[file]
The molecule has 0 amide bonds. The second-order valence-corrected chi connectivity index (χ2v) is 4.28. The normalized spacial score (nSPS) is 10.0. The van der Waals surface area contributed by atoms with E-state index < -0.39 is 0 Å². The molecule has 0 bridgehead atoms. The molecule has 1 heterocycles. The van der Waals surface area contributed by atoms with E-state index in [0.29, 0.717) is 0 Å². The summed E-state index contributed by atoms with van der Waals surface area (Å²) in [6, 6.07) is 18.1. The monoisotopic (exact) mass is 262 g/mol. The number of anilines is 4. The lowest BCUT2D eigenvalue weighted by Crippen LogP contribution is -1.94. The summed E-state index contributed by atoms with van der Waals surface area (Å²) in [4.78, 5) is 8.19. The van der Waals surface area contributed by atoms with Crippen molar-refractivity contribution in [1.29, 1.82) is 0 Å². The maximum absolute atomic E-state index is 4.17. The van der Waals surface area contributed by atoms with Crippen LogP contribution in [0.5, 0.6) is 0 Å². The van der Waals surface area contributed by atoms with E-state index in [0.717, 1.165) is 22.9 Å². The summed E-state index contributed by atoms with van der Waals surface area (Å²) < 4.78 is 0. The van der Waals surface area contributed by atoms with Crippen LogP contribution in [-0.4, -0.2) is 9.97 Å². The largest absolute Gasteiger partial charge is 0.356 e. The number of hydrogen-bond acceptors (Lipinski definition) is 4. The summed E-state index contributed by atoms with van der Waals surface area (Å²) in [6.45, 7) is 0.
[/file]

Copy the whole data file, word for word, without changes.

The molecule has 0 amide bonds. The second-order valence-corrected chi connectivity index (χ2v) is 4.28. The normalized spacial score (nSPS) is 10.0. The van der Waals surface area contributed by atoms with E-state index < -0.39 is 0 Å². The molecule has 0 bridgehead atoms. The molecule has 1 heterocycles. The van der Waals surface area contributed by atoms with E-state index in [0.29, 0.717) is 0 Å². The summed E-state index contributed by atoms with van der Waals surface area (Å²) in [6, 6.07) is 18.1. The monoisotopic (exact) mass is 262 g/mol. The number of anilines is 4. The lowest BCUT2D eigenvalue weighted by Crippen LogP contribution is -1.94. The summed E-state index contributed by atoms with van der Waals surface area (Å²) in [4.78, 5) is 8.19. The van der Waals surface area contributed by atoms with Crippen molar-refractivity contribution in [1.29, 1.82) is 0 Å². The maximum absolute atomic E-state index is 4.17. The van der Waals surface area contributed by atoms with Crippen LogP contribution in [0.5, 0.6) is 0 Å². The van der Waals surface area contributed by atoms with E-state index in [0.717, 1.165) is 22.9 Å². The summed E-state index contributed by atoms with van der Waals surface area (Å²) < 4.78 is 0. The van der Waals surface area contributed by atoms with Crippen LogP contribution in [-0.4, -0.2) is 9.97 Å². The largest absolute Gasteiger partial charge is 0.356 e. The number of hydrogen-bond acceptors (Lipinski definition) is 4. The summed E-state index contributed by atoms with van der Waals surface area (Å²) in [6.45, 7) is 0.